We are currently working on the next issue of CS4FN magazine, on Smart Health, which should be arriving online imminently, and physically in subscribing schools in a few weeks. Changes to working practices during coronavirus made it impossible to publish an issue last year. All of our previous issues are free to download as PDFs and if you’d like to sign up to receive printed copies please see [1] below.

As always please feel free to share this newsletter by forwarding it to colleagues in case they’d like to sign up too – new readers can sign up using the orange form on this page.

You are receiving this email because you’ve previously signed up to the ‘TLC mailing list’ to hear about new courses and resources etc but if you no longer want to hear from us please let me know and I’ll remove you.

Follow us on Twitter @cas_london_crc or @cs4fn.

Table of Contents
1. New CS4FN magazine – Issue 27 – Smart Health
2. CS4FN blog (new) and Teaching London Computing blog
3. Resources
4. Computing Education Research

1. New CS4FN magazine – Issue 27 – Smart Health
CS4FN (Computer Science For Fun) is the computing magazine for schools from Queen Mary University of London’s Computer Science department. It was co-founded by Profs Paul Curzon and Peter McOwan in 2005 and all back issues can be downloaded here.

In our next issue we look at how computer scientists are creating intelligent programs and tools to support medical decision-making, supporting patients and doctors, with a particular focus on the Pambayesian research project (patient managed decision-support using Bayesian Networks).

1a. Last call for subscribers! (for this issue)
We send around 24,000 copies to 2,400 subscribing UK schools (some subscribers have 1 copy for the library, some have 30 for a class set etc) and if you’re not yet among them but would like to be please use the purple form here. If you’re not sure if you’re already subscribed please email Jo to check. Please sign up by midday Friday 14th May for this issue.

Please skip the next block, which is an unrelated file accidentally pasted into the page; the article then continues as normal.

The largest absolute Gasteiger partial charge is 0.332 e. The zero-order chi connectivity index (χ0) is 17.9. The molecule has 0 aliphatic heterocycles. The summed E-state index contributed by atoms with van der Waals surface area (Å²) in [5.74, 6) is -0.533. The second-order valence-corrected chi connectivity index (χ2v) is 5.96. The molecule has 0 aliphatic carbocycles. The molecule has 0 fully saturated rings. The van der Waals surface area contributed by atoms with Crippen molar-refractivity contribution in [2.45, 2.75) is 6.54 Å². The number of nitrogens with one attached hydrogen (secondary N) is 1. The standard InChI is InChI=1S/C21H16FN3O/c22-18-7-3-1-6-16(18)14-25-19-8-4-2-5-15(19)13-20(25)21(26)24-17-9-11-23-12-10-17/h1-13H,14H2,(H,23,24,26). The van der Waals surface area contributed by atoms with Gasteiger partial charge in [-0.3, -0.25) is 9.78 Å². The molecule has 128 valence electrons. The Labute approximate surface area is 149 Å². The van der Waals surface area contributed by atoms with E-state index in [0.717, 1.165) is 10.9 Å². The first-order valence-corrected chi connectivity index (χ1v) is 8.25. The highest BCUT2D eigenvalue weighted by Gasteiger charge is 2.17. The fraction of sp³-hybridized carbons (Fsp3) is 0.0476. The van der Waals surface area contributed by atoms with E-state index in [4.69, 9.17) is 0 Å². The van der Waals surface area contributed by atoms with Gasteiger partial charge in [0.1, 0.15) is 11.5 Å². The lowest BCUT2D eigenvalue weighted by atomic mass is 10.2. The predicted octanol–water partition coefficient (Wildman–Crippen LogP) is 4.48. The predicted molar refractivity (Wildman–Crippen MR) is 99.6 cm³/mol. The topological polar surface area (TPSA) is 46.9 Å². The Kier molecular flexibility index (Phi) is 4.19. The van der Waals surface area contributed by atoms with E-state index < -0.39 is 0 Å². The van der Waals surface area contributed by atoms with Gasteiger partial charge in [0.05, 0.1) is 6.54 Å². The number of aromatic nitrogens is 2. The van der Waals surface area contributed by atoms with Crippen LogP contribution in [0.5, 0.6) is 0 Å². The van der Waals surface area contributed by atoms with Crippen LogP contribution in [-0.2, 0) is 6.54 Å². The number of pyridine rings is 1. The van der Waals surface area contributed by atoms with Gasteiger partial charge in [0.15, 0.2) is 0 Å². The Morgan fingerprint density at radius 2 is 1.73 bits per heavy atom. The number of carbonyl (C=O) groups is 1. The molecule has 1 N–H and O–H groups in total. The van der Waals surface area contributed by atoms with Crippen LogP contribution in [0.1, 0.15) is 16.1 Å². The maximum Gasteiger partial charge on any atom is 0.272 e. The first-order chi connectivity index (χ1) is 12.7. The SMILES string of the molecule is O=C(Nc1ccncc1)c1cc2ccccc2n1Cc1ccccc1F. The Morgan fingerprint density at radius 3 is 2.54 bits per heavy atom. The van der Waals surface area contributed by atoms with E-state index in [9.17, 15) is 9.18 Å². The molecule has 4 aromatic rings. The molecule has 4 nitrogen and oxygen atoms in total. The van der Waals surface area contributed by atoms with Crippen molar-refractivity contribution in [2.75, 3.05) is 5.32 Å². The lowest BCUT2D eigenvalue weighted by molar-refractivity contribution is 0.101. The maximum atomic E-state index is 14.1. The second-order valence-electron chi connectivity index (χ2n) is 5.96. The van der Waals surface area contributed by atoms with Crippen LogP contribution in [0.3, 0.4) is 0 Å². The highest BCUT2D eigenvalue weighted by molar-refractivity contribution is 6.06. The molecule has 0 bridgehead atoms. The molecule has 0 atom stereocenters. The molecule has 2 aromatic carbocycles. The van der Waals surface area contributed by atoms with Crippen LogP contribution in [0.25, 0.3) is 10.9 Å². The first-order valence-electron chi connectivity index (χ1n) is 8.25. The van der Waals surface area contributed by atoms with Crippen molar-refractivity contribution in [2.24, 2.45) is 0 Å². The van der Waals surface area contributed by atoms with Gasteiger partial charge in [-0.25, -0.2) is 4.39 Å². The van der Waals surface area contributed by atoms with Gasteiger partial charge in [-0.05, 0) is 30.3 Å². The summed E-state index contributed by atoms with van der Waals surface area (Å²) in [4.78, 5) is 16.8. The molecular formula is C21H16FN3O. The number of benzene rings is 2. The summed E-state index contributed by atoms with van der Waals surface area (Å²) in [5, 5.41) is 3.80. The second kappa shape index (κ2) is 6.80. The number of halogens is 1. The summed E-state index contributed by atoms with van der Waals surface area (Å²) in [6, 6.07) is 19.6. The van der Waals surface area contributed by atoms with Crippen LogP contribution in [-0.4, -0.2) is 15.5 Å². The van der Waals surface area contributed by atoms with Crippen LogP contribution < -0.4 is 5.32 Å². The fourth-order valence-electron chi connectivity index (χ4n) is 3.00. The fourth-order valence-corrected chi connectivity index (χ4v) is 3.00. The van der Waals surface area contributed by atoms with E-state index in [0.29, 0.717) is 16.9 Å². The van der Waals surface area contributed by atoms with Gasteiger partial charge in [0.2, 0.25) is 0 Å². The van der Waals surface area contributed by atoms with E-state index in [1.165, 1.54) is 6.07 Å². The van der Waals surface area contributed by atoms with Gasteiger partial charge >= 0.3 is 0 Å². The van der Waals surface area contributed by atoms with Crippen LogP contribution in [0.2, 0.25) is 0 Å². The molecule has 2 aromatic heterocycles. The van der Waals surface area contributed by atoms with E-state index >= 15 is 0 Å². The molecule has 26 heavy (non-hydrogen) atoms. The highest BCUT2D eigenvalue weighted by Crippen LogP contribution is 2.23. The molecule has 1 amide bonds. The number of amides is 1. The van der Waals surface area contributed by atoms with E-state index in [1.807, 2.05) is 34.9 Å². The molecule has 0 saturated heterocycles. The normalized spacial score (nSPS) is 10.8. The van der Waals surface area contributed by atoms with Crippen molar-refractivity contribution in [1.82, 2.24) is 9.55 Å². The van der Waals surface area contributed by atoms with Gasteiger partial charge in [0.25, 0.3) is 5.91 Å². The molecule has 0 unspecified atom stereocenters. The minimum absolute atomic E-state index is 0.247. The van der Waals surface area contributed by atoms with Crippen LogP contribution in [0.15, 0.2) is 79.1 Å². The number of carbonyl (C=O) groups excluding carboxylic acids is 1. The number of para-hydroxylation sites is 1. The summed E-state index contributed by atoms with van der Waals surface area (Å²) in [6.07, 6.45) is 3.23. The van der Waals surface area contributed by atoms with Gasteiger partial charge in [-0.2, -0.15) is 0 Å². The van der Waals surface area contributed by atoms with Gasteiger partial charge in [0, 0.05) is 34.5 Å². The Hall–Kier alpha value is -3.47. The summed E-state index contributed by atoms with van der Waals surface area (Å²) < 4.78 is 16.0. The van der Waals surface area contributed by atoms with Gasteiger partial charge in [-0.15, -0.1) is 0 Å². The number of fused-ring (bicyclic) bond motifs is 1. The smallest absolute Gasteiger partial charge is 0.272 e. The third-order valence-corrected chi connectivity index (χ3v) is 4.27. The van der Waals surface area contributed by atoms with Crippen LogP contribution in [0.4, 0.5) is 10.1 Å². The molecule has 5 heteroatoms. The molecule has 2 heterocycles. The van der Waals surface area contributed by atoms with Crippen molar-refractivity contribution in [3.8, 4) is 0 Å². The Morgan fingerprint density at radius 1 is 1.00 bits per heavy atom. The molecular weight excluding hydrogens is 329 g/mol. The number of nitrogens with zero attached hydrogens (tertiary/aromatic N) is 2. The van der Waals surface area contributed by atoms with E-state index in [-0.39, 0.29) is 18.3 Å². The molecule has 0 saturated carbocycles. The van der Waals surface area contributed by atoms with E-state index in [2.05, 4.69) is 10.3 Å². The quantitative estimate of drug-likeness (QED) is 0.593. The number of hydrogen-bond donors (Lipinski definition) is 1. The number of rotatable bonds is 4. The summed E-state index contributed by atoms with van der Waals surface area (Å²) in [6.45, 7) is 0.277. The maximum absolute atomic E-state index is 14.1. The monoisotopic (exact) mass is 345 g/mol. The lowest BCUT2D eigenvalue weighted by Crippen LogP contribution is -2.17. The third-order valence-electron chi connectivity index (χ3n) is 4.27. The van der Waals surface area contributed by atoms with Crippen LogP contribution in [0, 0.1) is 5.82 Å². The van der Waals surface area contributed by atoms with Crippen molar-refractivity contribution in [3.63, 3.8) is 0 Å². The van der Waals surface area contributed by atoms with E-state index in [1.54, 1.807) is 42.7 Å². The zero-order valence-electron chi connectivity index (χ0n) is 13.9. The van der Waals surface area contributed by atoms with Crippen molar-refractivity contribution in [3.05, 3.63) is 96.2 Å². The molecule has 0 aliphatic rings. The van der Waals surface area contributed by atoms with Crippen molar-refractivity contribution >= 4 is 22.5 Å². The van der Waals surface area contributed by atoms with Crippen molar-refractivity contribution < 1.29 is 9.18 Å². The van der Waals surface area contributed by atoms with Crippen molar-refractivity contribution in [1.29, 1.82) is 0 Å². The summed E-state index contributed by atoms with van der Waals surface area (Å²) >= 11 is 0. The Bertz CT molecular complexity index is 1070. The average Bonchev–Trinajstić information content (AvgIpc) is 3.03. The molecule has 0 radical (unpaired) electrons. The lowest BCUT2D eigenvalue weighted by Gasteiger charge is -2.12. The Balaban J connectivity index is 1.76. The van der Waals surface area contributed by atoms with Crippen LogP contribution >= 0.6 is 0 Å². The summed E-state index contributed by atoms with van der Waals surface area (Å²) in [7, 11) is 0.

2. CS4FN blog (new) and Teaching London Computing blog
As a new way to access CS4FN articles we are posting both new and archive articles from the magazine on our new blog site at Read fun, accessible articles about research and leading-edge technology, learn as you go, and become inspired about Computer Science, Audio and Electronic Engineering.

We publish articles for teachers on our sister site, Teaching London Computing, which is also packed full of free classroom resources.

Some recently added articles on the CS4FN blog

From last year on the Teaching London Computing (TLC) blog for teachers


3. Resources
3a. Greek translation of The Chocolate Turing Machine’ talk
For any Greek speakers Paul gave his workshop on ‘The Chocolate Turing Machine’ at the online Computing at School Festival in Greece (to hundreds of Greek schools) a recording of which is available on YouTube, which had a live translator. The main presentation begins at around 28min 40s. More on the Chocolate Turing Machine.

3b. STEM Learning eLibrary
The STEM Learning eLibrary has added another three of our teacher resources to its curated collection of CS4FN / TLC resources.

  • Roman numeral pixel puzzle [TLC page | STEM Learning eLibrary page] – learn about pixels and Roman numerals in this colour-by-number puzzle from which a mosaic-style picture will emerge (printable or spreadsheet version available)

  • Hieroglyphs pixel puzzle [TLC page | STEM Learning eLibrary page] – this time hieroglyphs provide the code to colour in an Egyptian-style picture (can be done on paper or on a computer)

  • Sequencing / looping puzzle (frogs & tadpoles) [TLC page | STEM Learning eLibrary page] – introduce sequences and loops by putting five stages of a frog’s life cycle in the right order – a printer is needed for this one but the cartoon drawings are simple enough to copy by hand if one isn’t available.

3c. Command Line Heroes Podcast – Dr Clarence Ellis
Prof Paul Curzon was one of the guests on the latest (S6E5) episode of the Command LIne Heroes podcast, talking about the work of Dr Clarence Ellis who was the first Black man to earn a PhD in Computer Science (and whose CS4FN article by Paul you can read here). Dr Ellis developed ‘Operational Transformation’, a tool which lets multiple people edit a document all at the same time without interfering with each other’s work (we use this a lot in Google Docs). Paul also talks about his own approach to CS4FN (Computer Science For Fun) and inspiring young people to find out more about computer science and its history.

4. Computing Education Research
For educators interested in computing education research Jane Waite organises a monthly ‘book club’ at 7.30pm on the first Thursday of every month for CAS (Computing At School). The events are free, organised via a Facebook group, ticketed by Eventbrite and held on Gather Town – find out more here, in particular the Joining In button.